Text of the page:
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Barbara E. Pierce and Damon Burton

The purpose of this investigation was to assess how goal-setting styles influenced the effectiveness of a season-long goal-setting program for gymnastics. Participants were 25 female junior high school gymnasts, ages 12-14. Goalsetting styles were assessed clinically by team coaches and empirically by combined goal-orientation and gymnastics-competence scores. Goal-setting style results were generally consistent with model predictions. None of the failure-oriented (FO) gymnasts competed in one event for all meets. Performance and, to a lesser degree, cognitive findings for the three remaining goalsetting style groups supported model predictions. Performance-oriented (PO) gymnasts significantly improved performance over time, whereas success-oriented (SO) gymnasts experienced a slight performance decrement. MANOVA results also revealed goal-setting style differences on postseason program evaluations, with PO gymnasts having the most favorable ratings of goal-setting training (GST) program effectiveness.

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Robert Weinberg, Joanne Butt and Betsy Knight

The purpose of this investigation was to assess the perceptions of coaches regarding the process of goal setting using a qualitative methodology. Participants were eight male and six female high school coaches from Midwest United States representing both team and individual sports. Results revealed that coaches employed goal setting extensively for both individual and team goals in practice and competition. In addition, many interesting findings emerged including (a) coaches tended to set both long- and short-term goals; (b) coaches only inconsistently wrote down their goals; (c) goals were both dictated by coaches and set in collaboration with players; (d) the primary function of goals was to provide direction and focus; and (e) physical, psychological, and external barriers impeded goal attainment. These findings are discussed in relation to the current empirical/theoretical goal-setting literature and suggestions for best practice by sport psychology researchers are offered.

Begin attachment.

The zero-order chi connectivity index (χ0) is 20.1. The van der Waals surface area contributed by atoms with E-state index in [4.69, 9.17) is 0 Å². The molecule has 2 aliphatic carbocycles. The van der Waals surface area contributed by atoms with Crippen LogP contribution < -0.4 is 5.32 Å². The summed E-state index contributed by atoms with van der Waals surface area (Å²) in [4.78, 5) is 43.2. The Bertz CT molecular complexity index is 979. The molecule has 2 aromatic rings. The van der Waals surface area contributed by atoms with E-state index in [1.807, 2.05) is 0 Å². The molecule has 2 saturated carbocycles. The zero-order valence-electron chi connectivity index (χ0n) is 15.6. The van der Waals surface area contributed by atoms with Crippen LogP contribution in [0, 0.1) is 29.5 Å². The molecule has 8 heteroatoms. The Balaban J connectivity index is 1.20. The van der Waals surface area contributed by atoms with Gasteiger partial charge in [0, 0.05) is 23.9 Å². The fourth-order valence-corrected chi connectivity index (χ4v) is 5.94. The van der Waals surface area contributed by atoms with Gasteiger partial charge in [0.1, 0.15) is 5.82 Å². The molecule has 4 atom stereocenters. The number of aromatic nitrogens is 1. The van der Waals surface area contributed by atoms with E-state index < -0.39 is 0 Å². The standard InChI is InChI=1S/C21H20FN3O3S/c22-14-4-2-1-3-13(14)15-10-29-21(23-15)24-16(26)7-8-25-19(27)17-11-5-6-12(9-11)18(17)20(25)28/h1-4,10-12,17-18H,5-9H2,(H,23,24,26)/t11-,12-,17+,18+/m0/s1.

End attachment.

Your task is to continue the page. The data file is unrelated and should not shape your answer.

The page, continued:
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Robert Weinberg, Thomas Stitcher and Peggy Richardson

The purpose of the present investigation was to determine the effects of a specific goal-setting program on physical performance over the course of a competitive athletic season. Subjects were 24 members of an NCAA Division III men’s lacrosse team who were matched on ability and playing position and then randomly assigned to either a goal-setting or do-your-best control group. The experimenter met with each athlete at the beginning of the season to provide goals, as well as during the season to reevaluate the goals, if necessary. Performance was measured on offensive assists, offensive ground balls, defensive ground balls, and defensive clears. Manipulation checks revealed that players accepted their goals, felt their goals were realistic, and tried hard to reach their goals. Although statistical tests indicated no significant performance differences, the magnitude, direction, and consistency of the differences in favor of the goal group offers some support for the effectiveness of specific goals across an athletic season.

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Robert Weinberg, Dave Yukelson, Damon Burton and Daniel Weigand

The purpose of this investigation was to explore Olympic athletes’ perceptions concerning the frequency and effectiveness of goal setting strategies as well as goal preferences and barriers to achieving these goals. Participants were 185 male and 143 female Olympic athletes from a variety sports. Each athlete completed a questionnaire detailing their perceptions, use, and effectiveness of a number of different goal-setting strategies. Factor analysis revealed four similar factors for goal effectiveness and goal frequency and two distinct factors for goal barriers. Descriptive results revealed that all of the Olympic athletes practiced some type of goal setting to help enhance performance, and they found their goals to be highly effective. Athletes also reported that improving overall performance, winning, and having fun were the three most important goals. In addition, setting difficult goals that were somewhat above the level at which they perform was the most preferred level of goal difficulty. Future directions for research are offered including exploration of developmental differences and variations in coach versus athlete perceptions.

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Scott R. Johnson, Andrew C. Ostrow, Frank M. Perna and Edward F. Etzel

The purpose of this study was to examine the effects of group and individual goal setting versus a control condition on bowling performance (BP), personal goals (PG), and perceived goal difficulty (PGD) across five weeks. Novice bowlers (N = 36) were randomly assigned to one of the three goal conditions. Three separate 3 × 5 (Goal Condition × Time: Weeks of Study) repeated measures analysis of variance (ANOVA) revealed significant main effects for time on BP and PGD, and significant group by time interaction effects on BP and PG. The significant group × time interaction effects revealed that participants in the group goal setting condition increased both BP and PG relatively more than participants in the other goal setting conditions. Therefore, group goal setting may enhance performance in an individual sport by potentially increasing personal goal setting under difficult performance demands.